Posted March 8, 2008 by Jay in Peppers

Makin’ Habaneros – Part V: Makin’ up the “Grow Op” – Lighting

There are many different types of indoor growing setups you can buy. Some of the prices are out of this world (up to $300). I am not even talking about mega-expensive Metal Halide grow lights that commercial greenhouses use, I am still talking about simple, cheap, 4 foot fluorescent lighting here.

We will need at least one, 4 Foot 2 Lamp 40 watt Fluorescent fixture. One will do you for 2 flats of seedlings (36, 48 or 72 cell trays). This is more than enough for most people. They cost either $20 at Home Depot, or a couple of bucks at an online community page such as Craig’s List or Kijiji.ca.

The most important characteristic of your lighting that you are going to want here is full spectrum lighting (or close enough). To get this with a simple 4 foot – 2 lamp fixture you are going to need to purchase two types of bulbs. You will need a Cool-White and a Warm-White. Together, these will provide a good enough spectrum for our seedlings to help grow and think that they are getting real sunlight. You will see the difference between the light that the bulbs create; the Cool-White produces a bluish light, while the Warm-White a reddish or pinkish light.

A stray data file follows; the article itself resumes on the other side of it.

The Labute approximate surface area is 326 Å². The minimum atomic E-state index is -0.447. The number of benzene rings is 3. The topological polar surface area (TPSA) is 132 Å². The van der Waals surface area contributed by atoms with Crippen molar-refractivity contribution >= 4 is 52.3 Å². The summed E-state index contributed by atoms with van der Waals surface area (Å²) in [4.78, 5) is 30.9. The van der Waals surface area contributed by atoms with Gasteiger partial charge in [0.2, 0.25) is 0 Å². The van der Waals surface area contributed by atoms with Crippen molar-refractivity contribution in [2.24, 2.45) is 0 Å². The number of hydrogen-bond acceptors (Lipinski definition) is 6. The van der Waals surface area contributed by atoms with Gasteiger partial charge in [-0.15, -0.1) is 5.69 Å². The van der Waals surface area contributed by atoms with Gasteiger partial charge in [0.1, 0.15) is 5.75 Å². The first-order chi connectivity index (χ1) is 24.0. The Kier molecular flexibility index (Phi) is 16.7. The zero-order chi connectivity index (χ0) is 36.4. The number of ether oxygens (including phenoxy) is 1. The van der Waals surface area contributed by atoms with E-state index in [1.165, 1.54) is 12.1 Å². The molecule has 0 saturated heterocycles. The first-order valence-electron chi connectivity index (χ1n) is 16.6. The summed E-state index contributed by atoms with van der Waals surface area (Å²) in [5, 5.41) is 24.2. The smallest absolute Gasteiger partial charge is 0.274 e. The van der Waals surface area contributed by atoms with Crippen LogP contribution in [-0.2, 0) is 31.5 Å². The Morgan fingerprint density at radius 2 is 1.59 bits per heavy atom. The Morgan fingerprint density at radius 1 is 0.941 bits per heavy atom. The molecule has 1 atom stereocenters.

There are several ways that you can now use this lighting to provide the light to your soon to be seedlings. You first need to think about a couple of things;

Your light needs to be as close to your seedlings as possible. I am talking no more than 3 inches away, (the heat from a fluorescent light is negligible, there might be a degree difference). You need to consider the fact that the seedlings will be gaining height on a daily / weekly basis, always reaching for the light. To accommodate this, we need to ensure that we can move the light up and up some more.

There are several ways to accomplish this, one is that you can put your light on a chain system where you can simply raise the lamp by putting a bolt through progressive loops in the chain, or you can build a stand that will allow the light to traverse up a support that will accomplish the same effect.

What I propose is a simple, cost effective way that we can do this on the cheap. The only tools you will require is a handsaw (or other cutting tool), and a screwdriver.